Nonlinear dynamics and chaos

Applied Mathematics 203

(Fall 2005)

Instructor: Eli Tziperman;

TF: Ian Eisenman; tel: 617-496-6352, office: Geol. Mus. 101. Office hours: Monday 2-3pm; section hours: Tue 4:30-5:30pm; section location: Geological Museum 103A

Day and time of course: Tue-Thu 11:30-1:00; Location: Cruft 319. First meeting: Sept 20.

Teaching notes Textbooks Syllabus Requirements

Announcements Last updated: Jan 17, 2005.
Take home final: please come pick up the exam from outside of my office, museum building room 202b, Thursday Jan 19, 11am. It will be due 24 hours later at the same place. Allowed material: only your class notes and all materials from the course home page.

Feel free to write or call me with any questions:
Eli Tziperman; eli AT

Teaching notes online:
first lecture, intro1, intro2, bif1d1, bif1d2, bif2d1, bif2d2, bif2d3, cntr-mnfld, chaos1, chaos2, chaos3, chaos4, fract, Ham1, Ham2,

Sample Matlab programs: bakers_map.m, circle_map.m, cobweb.m, euler_course.m, feigenbaum.m, henon.m, global_bif_cycle_saddle.m, logistic_map.m, lorenz.m, lorenz2.m, my_quiver.m, pendulum.m, pendulum_self_sustained.m, shilnikov.m, standard_map.m, standard_map_color.m, standard_map_interactive.m, van_der_pol.m,

Homework: 01, 02, 03, 04, 05, 06, 07, 08, 09, 10,

homework solutions: 01, 02, 03, 04, 05, 06, 07, 08, 09, 10,

sections: Ian's notes may be found here,

What's the point of optional/ extra credit problems: apart from the fun of doing them, they will count instead of homework problems in which you may have missed an answer. . .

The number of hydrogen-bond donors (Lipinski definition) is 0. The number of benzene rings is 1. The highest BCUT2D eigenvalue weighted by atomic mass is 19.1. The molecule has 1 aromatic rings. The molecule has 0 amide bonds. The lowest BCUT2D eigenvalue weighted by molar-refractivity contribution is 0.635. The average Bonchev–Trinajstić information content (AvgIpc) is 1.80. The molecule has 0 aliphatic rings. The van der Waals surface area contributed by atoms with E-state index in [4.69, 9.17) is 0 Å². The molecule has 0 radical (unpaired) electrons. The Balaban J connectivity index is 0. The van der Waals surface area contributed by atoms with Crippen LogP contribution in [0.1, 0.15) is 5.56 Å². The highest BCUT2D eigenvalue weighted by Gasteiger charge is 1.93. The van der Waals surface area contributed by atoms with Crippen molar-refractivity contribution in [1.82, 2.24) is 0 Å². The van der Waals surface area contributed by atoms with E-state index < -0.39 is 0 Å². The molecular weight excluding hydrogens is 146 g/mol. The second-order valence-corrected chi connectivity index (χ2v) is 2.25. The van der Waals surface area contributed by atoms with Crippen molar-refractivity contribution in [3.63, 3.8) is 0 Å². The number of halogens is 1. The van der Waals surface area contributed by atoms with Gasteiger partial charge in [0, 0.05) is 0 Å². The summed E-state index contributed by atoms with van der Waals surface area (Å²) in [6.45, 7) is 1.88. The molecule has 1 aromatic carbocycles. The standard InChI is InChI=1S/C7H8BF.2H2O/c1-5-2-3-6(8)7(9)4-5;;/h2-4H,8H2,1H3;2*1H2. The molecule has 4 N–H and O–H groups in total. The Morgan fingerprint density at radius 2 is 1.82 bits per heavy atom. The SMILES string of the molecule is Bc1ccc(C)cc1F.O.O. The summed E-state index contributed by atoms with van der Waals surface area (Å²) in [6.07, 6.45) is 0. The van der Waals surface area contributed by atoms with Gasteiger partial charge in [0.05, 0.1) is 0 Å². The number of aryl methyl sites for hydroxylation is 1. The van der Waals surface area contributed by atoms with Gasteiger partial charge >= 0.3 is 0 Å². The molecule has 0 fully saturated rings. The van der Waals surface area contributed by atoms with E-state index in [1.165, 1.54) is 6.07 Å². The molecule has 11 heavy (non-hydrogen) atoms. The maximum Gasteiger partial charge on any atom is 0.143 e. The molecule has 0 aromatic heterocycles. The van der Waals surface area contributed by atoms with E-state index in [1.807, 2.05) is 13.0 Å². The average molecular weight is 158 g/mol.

Additional reading:


The course will introduce the students to the basic concepts of nonlinear physics, dynamical system theory, and chaos. These concepts will be demonstrated using simple fundamental model systems based on ordinary differential equations and some discrete maps. Additional examples will be given from physics, engineering, biology and major earth systems. The aim of this course is to provide the students with analytical methods, concrete approaches and examples, and geometrical intuition so as to provide them with working ability with non-linear systems.


(1 week) (St 1-37,+)

Bifurcations in one dimensional systems

(3 weeks)

Two-dimensional systems and some more basics

(4 weeks)

Chaos, transition to chaos

(4 weeks)

The Lorentz model as an introduction to chaotic systems (examples briefly motivating it from atmospheric dynamics and as a model of Magnetic field reversals of the Earth); and then a more systematic characterization of chaotic systems (examples from fluid dynamics and mantle convection) (St §9). Some preliminaries: Poincare maps.

Universal routes to chaos:


Chaos in Hamiltonian systems

(2 weeks)


(time permitting)

Course requirements

Homeworks will be given throughout the course. The best 80% of the assignments will constitute 50% of the final grade. A final take home exam will constitute another 50%.


  1. A Java applet demonstrating sensitivity to initial conditions in the Lorenz system: here.
  2. An on-line chaos course is at
  3. An interactive on line demo of a driven pendulum.
  4. Devil's staircase in circle map and Farey tree: and also this paper.
  5. For some interesting details about the KAM theorem, check here.
  6. Nonlinear resonance and bridge collapsing: The Tacoma Narrows Bridge and the millennium pedestrian bridge in the UK.